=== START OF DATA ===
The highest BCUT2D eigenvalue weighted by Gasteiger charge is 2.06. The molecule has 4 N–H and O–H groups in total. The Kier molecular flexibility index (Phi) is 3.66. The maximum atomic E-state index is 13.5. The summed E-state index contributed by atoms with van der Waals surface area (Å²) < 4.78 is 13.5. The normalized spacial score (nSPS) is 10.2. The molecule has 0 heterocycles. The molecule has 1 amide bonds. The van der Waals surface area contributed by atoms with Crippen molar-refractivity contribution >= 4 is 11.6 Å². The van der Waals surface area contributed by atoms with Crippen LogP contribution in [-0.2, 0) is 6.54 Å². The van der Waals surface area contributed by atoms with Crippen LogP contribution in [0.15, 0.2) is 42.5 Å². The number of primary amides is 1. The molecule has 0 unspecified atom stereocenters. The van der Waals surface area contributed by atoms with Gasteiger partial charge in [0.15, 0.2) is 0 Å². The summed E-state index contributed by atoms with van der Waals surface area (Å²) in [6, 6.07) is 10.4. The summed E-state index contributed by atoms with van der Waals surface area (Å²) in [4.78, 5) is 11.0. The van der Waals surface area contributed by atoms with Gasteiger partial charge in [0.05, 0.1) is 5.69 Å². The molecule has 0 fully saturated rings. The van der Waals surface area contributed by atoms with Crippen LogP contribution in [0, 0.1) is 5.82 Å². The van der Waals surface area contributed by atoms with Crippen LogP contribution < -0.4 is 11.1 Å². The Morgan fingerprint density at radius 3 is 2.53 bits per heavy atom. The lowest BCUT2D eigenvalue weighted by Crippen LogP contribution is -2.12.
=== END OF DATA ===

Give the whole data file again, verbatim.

The highest BCUT2D eigenvalue weighted by Gasteiger charge is 2.06. The molecule has 4 N–H and O–H groups in total. The Kier molecular flexibility index (Phi) is 3.66. The maximum atomic E-state index is 13.5. The summed E-state index contributed by atoms with van der Waals surface area (Å²) < 4.78 is 13.5. The normalized spacial score (nSPS) is 10.2. The molecule has 0 heterocycles. The molecule has 1 amide bonds. The van der Waals surface area contributed by atoms with Crippen molar-refractivity contribution >= 4 is 11.6 Å². The van der Waals surface area contributed by atoms with Crippen LogP contribution in [-0.2, 0) is 6.54 Å². The van der Waals surface area contributed by atoms with Crippen LogP contribution in [0.15, 0.2) is 42.5 Å². The number of primary amides is 1. The molecule has 0 unspecified atom stereocenters. The van der Waals surface area contributed by atoms with Gasteiger partial charge in [0.15, 0.2) is 0 Å². The summed E-state index contributed by atoms with van der Waals surface area (Å²) in [6, 6.07) is 10.4. The summed E-state index contributed by atoms with van der Waals surface area (Å²) in [4.78, 5) is 11.0. The van der Waals surface area contributed by atoms with Gasteiger partial charge in [0.05, 0.1) is 5.69 Å². The molecule has 0 fully saturated rings. The van der Waals surface area contributed by atoms with Crippen LogP contribution in [0, 0.1) is 5.82 Å². The van der Waals surface area contributed by atoms with Crippen LogP contribution < -0.4 is 11.1 Å². The Morgan fingerprint density at radius 3 is 2.53 bits per heavy atom. The lowest BCUT2D eigenvalue weighted by Crippen LogP contribution is -2.12.